Women’s Voting Rights Anniversary Marked

April 24, 2023 | 0 Comments

April 21 marked the anniversary of the successful passage of the Women’s Voting Rights Bill in Bermuda, which took place in 1944.

A spokesperson said, “On April 21, 1944, Bermuda witnessed the successful passage of the Women’s Voting Rights Bill in Parliament.

“This was accomplished mostly due to two decades of struggle led by the Bermuda Woman’s Suffrage Society [BWSS], founded in 1923 by a small group. Key amongst them was Gladys Missick Morrell, who had become inspired by the British Suffrage movement during her university years in London.

“That said, there was key assistants. This chapter of Bermuda history demonstrates the role of intersectionality – the synergy of seemingly disparate issues of principle – which helped leverage this step forward. Upon reflection, it is evident that the suffrage movement helped prepare the soil for the comprehensive ground-breaking efforts which transformed our island through the 40s to the 70s. It arguably ushered in a renaissance, opening Bermuda.

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“Gladys was privileged, her father served as a Parliamentarian in Sandys at a time that the regime controlling Bermuda limited the vote to males who owned property of a certain value. ‘Bermuda Biographies’ reports that, at the time, less than 7% of the adult population – only men – could vote.

“The suffrage movement offered a lesson in patience. After agitating for a number of years, in 1930 they launched a campaign to submit a petition to Whitehall in London. Although that received support from the UK, no changes occurred.

“Another campaign – ‘No Taxation Without Representation’ – saw campaigners refusing to pay their land tax. Gladys demonstrated her mettle by staring down the threat of imprisonment. However, still no ground was given.

“While privileged by race and class, Gladys demonstrated that she was prepared to act outside of the box in order to promote progress.

“This was also a characteristic of Dr Eustace Cann – the son of a doctor who had been a Parliamentarian. Dr Cann, notwithstanding being hampered by the barriers of race, became a local transformational figure; as described by Ira Phillip in the book The History of the Bermuda Industrial Union. Phillip asserts that Eustace Cann was “a seminal force in preparing the minds of workers and the ground that led to the formation of the Dockyard Workmen’s Association“ and the evolution of the labour movement.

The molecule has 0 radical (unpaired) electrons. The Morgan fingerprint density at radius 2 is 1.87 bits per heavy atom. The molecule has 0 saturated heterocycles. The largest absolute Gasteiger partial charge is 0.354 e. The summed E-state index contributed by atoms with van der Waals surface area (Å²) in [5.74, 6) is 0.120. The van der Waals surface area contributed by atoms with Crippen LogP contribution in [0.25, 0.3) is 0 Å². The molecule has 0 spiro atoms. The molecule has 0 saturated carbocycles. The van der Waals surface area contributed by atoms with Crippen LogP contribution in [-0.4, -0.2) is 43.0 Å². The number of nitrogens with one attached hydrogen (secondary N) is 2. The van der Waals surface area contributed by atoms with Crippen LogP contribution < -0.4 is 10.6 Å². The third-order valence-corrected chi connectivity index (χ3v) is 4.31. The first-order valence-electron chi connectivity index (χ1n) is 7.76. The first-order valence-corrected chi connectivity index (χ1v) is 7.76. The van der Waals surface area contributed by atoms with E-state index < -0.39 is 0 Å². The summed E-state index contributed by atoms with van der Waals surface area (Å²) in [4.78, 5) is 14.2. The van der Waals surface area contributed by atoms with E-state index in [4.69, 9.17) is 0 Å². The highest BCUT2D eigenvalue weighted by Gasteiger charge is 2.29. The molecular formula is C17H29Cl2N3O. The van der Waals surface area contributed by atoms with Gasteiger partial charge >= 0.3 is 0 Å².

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“Both Gladys and Eustace were prepared to act outside of the box – the norms of those times – for the bigger picture. She also helped establish district nursing that promoted children’s health in the face of an antiquated system. He championed Sandys Secondary School – one of only two high schools for the hundreds of black children impacted by segregation.

“Eustace Cann clearly demonstrated his out of the box approach when he reflected on his vote as a Parliamentarian in April 1944. Up to that time he, like his fellow black Parliamentarians, had not supported the suffragette movement because it had the potential of undermining the ultimate goal of universal suffrage – opening the vote to all adults. However, given the fact that this strategy had not moved the needle in two decades, Cann determined to shift and vote for at least one step forward.

“In hindsight, the vote of Dr Cann linked him with his Somerset colleague Gladys Morrell. Their collaborative energy led to the breakthrough on April 21, but based on Ira Phillip’s record, it’s arguable that within a matter of two months the good doctor was assisting with the delivery of a new beginning in Bermuda – a 20th century renaissance.

“Today two students will present a young sapling Olivewood in the names of both Gladys Morrell and Dr Eustace Cann as a symbol of peace and community, to the Speaker of the House, Dennis Lister JP MP.”

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